Stephan keeps repeating that we are blessed to love two places as much as we do. It's very hard to leave, but it's wonderful to look forward to moving back to Chicago. Packing each box brings us closer to family, but further from the friends who have become closer than family in Montana. Needless to say, there's been a lot of crying. We have only a few more weeks here, and every moment is precious to us.
I remember how emotional I was when we moved here... things didn't go according to anyone's plan. For fun I tried to find a good blog post from 3 years ago as a reference, and I came up with this one that again sent me into tears. But they are happy tears for the moment. I hope Melanie doesn't mind me reposting it:
Only in Montana…
…can major home repair be put on hold because of a cow giving birth.
…can tourists watch 12 foot tall fake bulls peeing.
…can a town multiply in size because of a fair.
…tight blue jeans, denim shirt, cowboy boots and hat are the top fashion.
…can you get two alcoholic drinks for under $5.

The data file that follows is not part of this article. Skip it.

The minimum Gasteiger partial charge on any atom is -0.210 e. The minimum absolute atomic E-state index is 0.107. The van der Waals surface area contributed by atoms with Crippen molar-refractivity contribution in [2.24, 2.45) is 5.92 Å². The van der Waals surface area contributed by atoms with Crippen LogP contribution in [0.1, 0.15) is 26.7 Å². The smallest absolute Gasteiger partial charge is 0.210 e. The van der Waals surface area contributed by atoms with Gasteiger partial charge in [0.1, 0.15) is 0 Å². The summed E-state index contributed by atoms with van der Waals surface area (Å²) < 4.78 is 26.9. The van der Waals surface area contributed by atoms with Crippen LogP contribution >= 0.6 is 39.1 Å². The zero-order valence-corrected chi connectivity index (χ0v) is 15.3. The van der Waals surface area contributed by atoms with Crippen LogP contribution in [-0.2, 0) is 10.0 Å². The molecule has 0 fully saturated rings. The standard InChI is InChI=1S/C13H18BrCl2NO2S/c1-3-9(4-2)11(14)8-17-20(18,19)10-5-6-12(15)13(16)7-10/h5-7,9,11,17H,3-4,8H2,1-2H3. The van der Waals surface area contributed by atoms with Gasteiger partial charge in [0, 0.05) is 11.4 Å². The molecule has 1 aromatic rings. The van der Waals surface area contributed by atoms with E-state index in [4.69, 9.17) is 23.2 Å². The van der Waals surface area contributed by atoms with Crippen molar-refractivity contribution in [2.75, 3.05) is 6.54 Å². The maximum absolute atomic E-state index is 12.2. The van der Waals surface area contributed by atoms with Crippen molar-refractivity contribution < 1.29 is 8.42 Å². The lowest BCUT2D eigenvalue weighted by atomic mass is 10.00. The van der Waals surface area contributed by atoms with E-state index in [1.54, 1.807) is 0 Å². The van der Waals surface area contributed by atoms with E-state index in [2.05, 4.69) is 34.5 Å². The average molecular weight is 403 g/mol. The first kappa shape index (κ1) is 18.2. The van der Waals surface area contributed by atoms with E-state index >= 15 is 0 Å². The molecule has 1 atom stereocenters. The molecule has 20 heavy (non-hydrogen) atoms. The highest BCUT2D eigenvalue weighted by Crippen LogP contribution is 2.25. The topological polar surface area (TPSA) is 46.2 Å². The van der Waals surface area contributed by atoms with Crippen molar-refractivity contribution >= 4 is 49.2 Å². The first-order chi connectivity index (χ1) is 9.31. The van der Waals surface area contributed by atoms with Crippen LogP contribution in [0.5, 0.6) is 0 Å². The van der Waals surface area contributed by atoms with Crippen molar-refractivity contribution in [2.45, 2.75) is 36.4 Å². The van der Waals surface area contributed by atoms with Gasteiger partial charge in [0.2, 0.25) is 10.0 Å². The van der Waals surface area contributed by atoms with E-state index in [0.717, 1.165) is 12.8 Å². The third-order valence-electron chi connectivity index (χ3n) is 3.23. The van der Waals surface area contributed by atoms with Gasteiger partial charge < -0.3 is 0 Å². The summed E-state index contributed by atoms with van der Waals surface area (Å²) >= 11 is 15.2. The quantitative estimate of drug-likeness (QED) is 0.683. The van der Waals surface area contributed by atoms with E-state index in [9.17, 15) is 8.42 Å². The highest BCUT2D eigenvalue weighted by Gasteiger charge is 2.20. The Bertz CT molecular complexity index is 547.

…there are more cows then people…3 to 1.
…can you buy a house.
…you need heaters for you car so it doesn’t get too cold at night.
…can you learn everyone’s name in your town.
…is liquor still regulated by the state.
…you can find 3 bars, but 12 churches.
…may your car actually be more expensive then your house.
…are the sweaters that your mother gave to Salvation Army 10 years ago are still in fashion.
…can you buy a house that comes with a chicken coop.
…can you call up Illinois Department of Big Jerks and get hung-up on and then call up Montana and talk to someone nice and then realize Montana, with all it quarks and laid back nature, might be exactly were you need to be at this point in your life. That people might be way different then where you came from, but they are very welcoming. You realize that this is going to be your home for a while so might as well start acting like it is home. You come to the conclusion that your life has been thrown up side down and that, even though you don’t have all your underwear or the shampoo and conditioner you would usually use, you are truly a survivor. Although there have been tears, you’ve wiped them away and have carried on. Suddenly a feeling comes over you. No longer a feeling of sadness or self-pity, but strength that you did it. And then the Dora the Explorer song runs through your head as you gently close your eyes and go to sleep.